"Across the Color Line" is part of a larger digital project The American Soldier in World War II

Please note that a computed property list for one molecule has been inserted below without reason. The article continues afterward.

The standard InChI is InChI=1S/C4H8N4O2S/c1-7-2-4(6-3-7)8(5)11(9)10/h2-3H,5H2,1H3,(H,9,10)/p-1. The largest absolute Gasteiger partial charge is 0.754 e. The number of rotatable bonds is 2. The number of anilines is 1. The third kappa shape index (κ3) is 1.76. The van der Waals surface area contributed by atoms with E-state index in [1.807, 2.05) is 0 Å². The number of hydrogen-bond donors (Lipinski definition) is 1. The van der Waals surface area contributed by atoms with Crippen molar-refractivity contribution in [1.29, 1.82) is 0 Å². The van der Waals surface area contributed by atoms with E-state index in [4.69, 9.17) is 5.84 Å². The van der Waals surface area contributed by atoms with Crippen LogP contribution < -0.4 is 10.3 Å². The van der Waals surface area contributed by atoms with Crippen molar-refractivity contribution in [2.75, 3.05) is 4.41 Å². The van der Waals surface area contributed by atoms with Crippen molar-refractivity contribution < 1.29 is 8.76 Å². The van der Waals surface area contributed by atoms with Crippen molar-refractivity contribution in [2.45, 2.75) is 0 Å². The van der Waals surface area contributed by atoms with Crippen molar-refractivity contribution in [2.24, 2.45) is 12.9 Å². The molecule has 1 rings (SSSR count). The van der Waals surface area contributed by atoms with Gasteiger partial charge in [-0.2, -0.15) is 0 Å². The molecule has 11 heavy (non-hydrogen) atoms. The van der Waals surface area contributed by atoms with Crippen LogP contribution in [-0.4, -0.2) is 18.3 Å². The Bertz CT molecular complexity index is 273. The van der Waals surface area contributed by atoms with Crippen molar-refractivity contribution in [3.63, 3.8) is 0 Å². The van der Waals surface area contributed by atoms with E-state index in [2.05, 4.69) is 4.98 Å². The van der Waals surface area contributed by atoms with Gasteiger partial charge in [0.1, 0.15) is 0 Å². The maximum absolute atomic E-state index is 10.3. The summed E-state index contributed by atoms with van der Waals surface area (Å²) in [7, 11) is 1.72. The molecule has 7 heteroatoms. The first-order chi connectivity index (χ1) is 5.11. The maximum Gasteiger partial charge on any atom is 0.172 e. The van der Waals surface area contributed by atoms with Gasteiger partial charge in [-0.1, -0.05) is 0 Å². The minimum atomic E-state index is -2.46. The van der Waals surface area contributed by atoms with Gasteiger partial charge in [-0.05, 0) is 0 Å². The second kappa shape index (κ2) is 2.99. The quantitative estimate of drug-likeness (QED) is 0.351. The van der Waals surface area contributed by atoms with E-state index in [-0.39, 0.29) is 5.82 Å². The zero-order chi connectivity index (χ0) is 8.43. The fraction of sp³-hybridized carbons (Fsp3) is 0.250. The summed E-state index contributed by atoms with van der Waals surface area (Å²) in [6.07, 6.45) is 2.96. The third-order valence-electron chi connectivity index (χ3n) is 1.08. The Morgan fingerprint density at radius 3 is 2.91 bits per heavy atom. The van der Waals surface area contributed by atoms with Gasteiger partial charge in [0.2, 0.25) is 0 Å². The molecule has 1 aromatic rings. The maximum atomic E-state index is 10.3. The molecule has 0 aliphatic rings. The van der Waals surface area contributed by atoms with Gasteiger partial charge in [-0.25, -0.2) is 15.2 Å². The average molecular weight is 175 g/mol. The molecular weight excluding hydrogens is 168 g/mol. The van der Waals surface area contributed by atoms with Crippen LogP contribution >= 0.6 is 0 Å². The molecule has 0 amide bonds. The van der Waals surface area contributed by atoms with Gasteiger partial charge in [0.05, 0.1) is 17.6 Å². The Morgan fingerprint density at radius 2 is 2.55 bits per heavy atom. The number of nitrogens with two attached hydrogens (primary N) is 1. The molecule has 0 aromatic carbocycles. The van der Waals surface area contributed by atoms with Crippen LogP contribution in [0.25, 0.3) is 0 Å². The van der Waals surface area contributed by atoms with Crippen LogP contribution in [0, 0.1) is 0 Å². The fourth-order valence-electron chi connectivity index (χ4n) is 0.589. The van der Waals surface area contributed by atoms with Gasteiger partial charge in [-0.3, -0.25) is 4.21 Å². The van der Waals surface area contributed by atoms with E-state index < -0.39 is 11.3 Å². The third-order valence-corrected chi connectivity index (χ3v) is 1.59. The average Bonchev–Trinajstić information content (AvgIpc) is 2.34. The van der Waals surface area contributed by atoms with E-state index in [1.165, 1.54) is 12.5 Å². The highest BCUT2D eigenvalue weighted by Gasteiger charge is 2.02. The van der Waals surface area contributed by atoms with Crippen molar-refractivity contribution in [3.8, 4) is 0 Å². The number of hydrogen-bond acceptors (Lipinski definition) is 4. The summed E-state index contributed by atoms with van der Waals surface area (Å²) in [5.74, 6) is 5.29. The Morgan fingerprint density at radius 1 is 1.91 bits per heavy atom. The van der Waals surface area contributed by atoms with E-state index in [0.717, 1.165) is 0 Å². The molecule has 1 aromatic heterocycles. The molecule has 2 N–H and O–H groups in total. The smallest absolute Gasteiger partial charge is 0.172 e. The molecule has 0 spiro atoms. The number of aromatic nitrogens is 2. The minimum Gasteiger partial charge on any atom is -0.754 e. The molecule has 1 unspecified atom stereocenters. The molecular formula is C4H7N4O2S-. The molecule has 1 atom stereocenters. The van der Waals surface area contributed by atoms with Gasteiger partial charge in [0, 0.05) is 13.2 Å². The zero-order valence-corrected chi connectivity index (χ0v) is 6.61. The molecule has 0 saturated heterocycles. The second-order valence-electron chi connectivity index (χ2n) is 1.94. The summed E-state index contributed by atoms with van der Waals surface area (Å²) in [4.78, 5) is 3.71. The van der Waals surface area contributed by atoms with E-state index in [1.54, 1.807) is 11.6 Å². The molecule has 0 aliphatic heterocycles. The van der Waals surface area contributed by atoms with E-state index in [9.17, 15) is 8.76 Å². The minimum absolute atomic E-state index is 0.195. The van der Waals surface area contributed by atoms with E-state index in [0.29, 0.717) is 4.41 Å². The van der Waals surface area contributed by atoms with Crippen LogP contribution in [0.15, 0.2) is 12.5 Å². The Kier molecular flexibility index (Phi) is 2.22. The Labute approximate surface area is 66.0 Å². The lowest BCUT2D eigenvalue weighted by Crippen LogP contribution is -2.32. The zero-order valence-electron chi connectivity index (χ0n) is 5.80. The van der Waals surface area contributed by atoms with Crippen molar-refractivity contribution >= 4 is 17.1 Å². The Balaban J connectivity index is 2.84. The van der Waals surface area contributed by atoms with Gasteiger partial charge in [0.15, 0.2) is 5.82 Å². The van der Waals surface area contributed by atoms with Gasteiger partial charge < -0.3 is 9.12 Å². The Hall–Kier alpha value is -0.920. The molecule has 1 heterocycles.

. The project has made accessible sixty-five thousand pages of uncensored handwritten commentaries composed by US service members, along with quantitative datasets produced by a novel interdisciplinary US Army research branch. This small organization of leading psychologists and social scientists was tasked with analyzing and reporting on soldier morale, including the rank-and-file effects of segregation and relations between the races. This article showcases initial findings derived from a cross-sectional survey of Black and White soldiers administered in February and March of 1943, only months before race rebellions erupted in Detroit, Los Angeles, Harlem, and elsewhere over the country's maintenance of Jim Crow while the US and its allies were at war to save democracy. Text correlation networks reveal in striking visual detail the effects of segregation on the experiences, habits, and opinions of both White and Black US citizen-soldiers, individually and collectively. Network-based visualizations are particularly effective at revealing the inverted epistemology of American racial thought and of W.E.B. Du Bois's popular characterization of Black America's "double consciousness," or "twoness."